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My Last Best Friend

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My Last Best Friend Cover

 

Synopses & Reviews

Publisher Comments:

As Ida May begins fourth grade, she is determined never to make another best friend--because her last best friend moved away. This is a doable plan at first. Thanks to bratty, bossy Jenna Drews who hates Ida, no one in class has ever really noticed her before.  
    
It's when the sparkly Stacey Merriweather comes to her school that her plan goes awry. Ida reaches out despite her fear, but doesn't say hello—instead she writes Stacey anonymous notes. Soon their friendship develops without Ida ever having to reveal her real identity. Until she has no choice. And that's when the true friendship begins.

    

Debut author Julie Bowe tells a charming story that will win the heart of any girl who's faced her fear sideways.

Review:

"Starting fourth grade is a lonely business for Ida May since Elizabeth, her "last best friend," moved away. To make things worse, mean Jenna Drews, daughter of the PTA president, is making Ida's life miserable by taunting Ida every chance she gets. Ida wishes that she could find a new best friend in Stacey Merriweather, a girl with a "big-crayon" smile, who has just moved to town. But part of Ida fears that if she gets close to Stacey, the girl might disappear just as Elizabeth did ("Trust me, you don't want to get too close to big-crayon smiles. That's because people with big-crayon smiles don't stick around very long," Ida laments). In this heartfelt, slice-of-life story, first-time novelist Bowe explores both the uncertainties and rewards of friendship as she traces her wistful heroine's first few weeks of school. Ida's hurt at being bullied by Jenna is skillfully evoked, but what readers will feel most strongly is Ida's yearning to share simple pleasures like "Messy art projects. Corny jokes." and "Mild cheddar cheese" with someone special, who likes her just for who she is. Throughout the novel, Ida cautiously approaches Stacey, using anonymous notes as a vehicle to introduce herself to the newcomer. Stacey's replies to the secret messages reveal that she has told some "emergency" lies about her living situation and may have to leave town soon, just as Ida has feared. If the book's resolution is a little too tidy, Bowe's characters emerge fully formed. Ida embodies the universal longing to connect with a kindred spirit. Ages 7-10. (Apr.)" Publishers Weekly (Copyright Reed Business Information, Inc.)

Review:

"'Starting fourth grade is a lonely business for Ida May since Elizabeth, her 'last best friend,' moved away. To make things worse, mean Jenna Drews, daughter of the PTA president, is making Ida's life miserable by taunting Ida every chance she gets. Ida wishes that she could find a new best friend in Stacey Merriweather, a girl with a 'big-crayon' smile, who has just moved to town. But part of Ida fears that if she gets close to Stacey, the girl might disappear just as Elizabeth did ('Trust me, you don't want to get too close to big-crayon smiles. That's because people with big-crayon smiles don't stick around very long,' Ida laments). In this heartfelt, slice-of-life story, first-time novelist Bowe explores both the uncertainties and rewards of friendship as she traces her wistful heroine's first few weeks of school. Ida's hurt at being bullied by Jenna is skillfully evoked, but what readers will feel most strongly is Ida's yearning to share simple pleasures like 'Messy art projects. Corny jokes.' and 'Mild cheddar cheese' with someone special, who likes her just for who she is. Throughout the novel, Ida cautiously approaches Stacey, using anonymous notes as a vehicle to introduce herself to the newcomer. Stacey's replies to the secret messages reveal that she has told some 'emergency' lies about her living situation and may have to leave town soon, just as Ida has feared. If the book's resolution is a little too tidy, Bowe's characters emerge fully formed. Ida embodies the universal longing to connect with a kindred spirit. Ages 7-10. (Apr.)' Publishers Weekly (Copyright Reed Business Information, Inc.)" Publishers Weekly (Copyright Reed Business Information, Inc.)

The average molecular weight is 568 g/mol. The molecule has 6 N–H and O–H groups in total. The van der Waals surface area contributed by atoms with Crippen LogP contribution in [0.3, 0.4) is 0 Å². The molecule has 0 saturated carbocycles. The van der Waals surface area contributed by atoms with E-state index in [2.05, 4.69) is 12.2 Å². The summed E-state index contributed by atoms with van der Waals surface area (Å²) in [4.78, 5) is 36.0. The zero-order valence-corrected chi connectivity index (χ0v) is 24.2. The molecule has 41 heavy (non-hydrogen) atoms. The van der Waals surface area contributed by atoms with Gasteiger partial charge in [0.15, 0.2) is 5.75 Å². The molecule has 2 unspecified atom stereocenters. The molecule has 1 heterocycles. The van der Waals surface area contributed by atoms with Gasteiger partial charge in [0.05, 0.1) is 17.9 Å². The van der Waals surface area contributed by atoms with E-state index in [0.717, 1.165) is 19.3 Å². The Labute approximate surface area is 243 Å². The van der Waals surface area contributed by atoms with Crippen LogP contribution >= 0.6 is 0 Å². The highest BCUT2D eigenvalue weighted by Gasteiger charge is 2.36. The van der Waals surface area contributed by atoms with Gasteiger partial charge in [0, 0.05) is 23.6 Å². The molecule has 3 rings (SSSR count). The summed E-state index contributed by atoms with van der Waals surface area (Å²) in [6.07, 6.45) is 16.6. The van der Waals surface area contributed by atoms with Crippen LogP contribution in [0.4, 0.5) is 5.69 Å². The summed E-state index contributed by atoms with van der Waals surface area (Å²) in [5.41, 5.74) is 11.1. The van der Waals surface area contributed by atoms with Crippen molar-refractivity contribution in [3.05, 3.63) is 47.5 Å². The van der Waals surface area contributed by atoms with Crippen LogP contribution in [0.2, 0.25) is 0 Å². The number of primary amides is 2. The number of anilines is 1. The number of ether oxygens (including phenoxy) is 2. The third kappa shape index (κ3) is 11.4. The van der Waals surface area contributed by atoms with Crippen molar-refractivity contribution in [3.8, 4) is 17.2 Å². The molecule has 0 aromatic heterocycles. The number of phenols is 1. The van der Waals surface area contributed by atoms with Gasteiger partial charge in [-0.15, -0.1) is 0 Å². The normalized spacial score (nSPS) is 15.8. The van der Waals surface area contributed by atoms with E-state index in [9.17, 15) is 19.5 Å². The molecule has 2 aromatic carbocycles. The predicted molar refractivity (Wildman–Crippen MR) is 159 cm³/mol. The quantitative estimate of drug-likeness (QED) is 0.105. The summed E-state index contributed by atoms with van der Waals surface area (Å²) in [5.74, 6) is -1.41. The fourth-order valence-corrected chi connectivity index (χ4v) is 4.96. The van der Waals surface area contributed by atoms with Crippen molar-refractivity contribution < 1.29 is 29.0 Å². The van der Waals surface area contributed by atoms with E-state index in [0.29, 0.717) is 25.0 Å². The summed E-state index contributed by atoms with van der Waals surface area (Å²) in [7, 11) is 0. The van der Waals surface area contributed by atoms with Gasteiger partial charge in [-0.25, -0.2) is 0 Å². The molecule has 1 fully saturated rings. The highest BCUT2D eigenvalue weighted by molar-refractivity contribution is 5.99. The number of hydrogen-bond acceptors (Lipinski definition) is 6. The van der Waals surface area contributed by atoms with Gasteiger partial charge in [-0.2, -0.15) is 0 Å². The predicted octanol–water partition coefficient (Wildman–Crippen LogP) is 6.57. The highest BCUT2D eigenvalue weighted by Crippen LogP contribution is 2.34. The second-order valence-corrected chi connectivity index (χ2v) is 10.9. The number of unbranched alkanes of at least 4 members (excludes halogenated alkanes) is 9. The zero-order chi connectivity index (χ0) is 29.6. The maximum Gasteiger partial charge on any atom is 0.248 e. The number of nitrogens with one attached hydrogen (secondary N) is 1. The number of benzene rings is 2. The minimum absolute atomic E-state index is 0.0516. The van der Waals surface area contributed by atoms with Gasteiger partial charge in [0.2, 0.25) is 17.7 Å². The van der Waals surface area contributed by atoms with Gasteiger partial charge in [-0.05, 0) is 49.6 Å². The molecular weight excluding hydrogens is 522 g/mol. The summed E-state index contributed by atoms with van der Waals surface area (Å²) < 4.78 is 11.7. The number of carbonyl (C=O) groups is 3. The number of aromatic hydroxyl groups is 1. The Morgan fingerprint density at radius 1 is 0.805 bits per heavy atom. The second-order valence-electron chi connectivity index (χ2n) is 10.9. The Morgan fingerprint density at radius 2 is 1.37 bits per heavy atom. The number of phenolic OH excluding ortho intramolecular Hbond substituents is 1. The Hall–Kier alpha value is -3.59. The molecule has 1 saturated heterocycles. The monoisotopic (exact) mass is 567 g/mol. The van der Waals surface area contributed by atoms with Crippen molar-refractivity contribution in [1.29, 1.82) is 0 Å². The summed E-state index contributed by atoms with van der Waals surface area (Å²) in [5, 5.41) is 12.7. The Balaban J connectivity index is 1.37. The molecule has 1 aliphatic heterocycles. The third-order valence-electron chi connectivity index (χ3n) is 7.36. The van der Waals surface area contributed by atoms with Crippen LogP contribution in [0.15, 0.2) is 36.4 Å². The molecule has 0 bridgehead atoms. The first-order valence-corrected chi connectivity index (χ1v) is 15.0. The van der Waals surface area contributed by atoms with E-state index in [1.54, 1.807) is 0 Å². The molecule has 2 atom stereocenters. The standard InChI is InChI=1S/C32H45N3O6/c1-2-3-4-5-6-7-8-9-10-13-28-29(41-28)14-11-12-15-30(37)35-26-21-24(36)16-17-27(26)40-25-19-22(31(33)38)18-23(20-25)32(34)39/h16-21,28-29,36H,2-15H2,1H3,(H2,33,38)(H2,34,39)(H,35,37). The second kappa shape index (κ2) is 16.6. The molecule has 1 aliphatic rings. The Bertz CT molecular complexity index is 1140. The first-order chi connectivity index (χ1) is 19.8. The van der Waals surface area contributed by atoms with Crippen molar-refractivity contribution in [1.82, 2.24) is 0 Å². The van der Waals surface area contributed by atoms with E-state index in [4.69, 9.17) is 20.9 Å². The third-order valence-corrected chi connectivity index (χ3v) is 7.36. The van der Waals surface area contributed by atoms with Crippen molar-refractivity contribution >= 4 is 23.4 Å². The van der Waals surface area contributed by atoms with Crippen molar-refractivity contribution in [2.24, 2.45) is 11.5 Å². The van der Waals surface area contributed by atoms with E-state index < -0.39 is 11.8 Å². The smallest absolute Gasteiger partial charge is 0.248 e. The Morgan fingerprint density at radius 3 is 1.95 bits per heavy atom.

Synopsis:

Fourth grade is tough for self-deprecating misfit Ida May when her quirky best friend moves away

About the Author

JULIE BOWE lives in Wisconsin. My Last Best Friend is her first novel for young readers.